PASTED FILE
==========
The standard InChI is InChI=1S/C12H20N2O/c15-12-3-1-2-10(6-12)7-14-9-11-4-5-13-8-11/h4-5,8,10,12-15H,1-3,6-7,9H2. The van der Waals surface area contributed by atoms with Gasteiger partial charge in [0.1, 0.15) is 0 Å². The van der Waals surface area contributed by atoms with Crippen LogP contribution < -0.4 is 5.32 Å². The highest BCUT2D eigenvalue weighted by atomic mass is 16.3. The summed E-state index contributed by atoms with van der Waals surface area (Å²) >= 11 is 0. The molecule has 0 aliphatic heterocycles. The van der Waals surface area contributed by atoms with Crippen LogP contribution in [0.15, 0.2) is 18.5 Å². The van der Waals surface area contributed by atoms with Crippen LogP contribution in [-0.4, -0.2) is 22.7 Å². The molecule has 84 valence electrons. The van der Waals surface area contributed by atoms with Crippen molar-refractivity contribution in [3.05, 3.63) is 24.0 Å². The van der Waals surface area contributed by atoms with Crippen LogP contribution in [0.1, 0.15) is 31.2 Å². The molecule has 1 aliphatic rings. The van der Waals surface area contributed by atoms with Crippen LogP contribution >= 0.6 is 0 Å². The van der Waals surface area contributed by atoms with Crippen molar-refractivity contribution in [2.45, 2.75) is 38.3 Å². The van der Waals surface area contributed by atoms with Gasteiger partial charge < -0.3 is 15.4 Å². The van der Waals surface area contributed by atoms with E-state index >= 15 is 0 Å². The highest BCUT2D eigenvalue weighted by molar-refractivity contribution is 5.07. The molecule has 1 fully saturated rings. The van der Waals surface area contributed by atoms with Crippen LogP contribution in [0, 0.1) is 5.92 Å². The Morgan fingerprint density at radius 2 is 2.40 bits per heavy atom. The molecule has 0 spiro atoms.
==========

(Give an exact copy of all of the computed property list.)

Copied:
The standard InChI is InChI=1S/C12H20N2O/c15-12-3-1-2-10(6-12)7-14-9-11-4-5-13-8-11/h4-5,8,10,12-15H,1-3,6-7,9H2. The van der Waals surface area contributed by atoms with Gasteiger partial charge in [0.1, 0.15) is 0 Å². The van der Waals surface area contributed by atoms with Crippen LogP contribution < -0.4 is 5.32 Å². The highest BCUT2D eigenvalue weighted by atomic mass is 16.3. The summed E-state index contributed by atoms with van der Waals surface area (Å²) >= 11 is 0. The molecule has 0 aliphatic heterocycles. The van der Waals surface area contributed by atoms with Crippen LogP contribution in [0.15, 0.2) is 18.5 Å². The van der Waals surface area contributed by atoms with Crippen LogP contribution in [-0.4, -0.2) is 22.7 Å². The molecule has 84 valence electrons. The van der Waals surface area contributed by atoms with Crippen molar-refractivity contribution in [3.05, 3.63) is 24.0 Å². The van der Waals surface area contributed by atoms with Crippen LogP contribution in [0.1, 0.15) is 31.2 Å². The molecule has 1 aliphatic rings. The van der Waals surface area contributed by atoms with Crippen LogP contribution >= 0.6 is 0 Å². The van der Waals surface area contributed by atoms with Crippen molar-refractivity contribution in [2.45, 2.75) is 38.3 Å². The van der Waals surface area contributed by atoms with Gasteiger partial charge < -0.3 is 15.4 Å². The van der Waals surface area contributed by atoms with E-state index >= 15 is 0 Å². The highest BCUT2D eigenvalue weighted by molar-refractivity contribution is 5.07. The molecule has 1 fully saturated rings. The van der Waals surface area contributed by atoms with Crippen LogP contribution in [0, 0.1) is 5.92 Å². The Morgan fingerprint density at radius 2 is 2.40 bits per heavy atom. The molecule has 0 spiro atoms.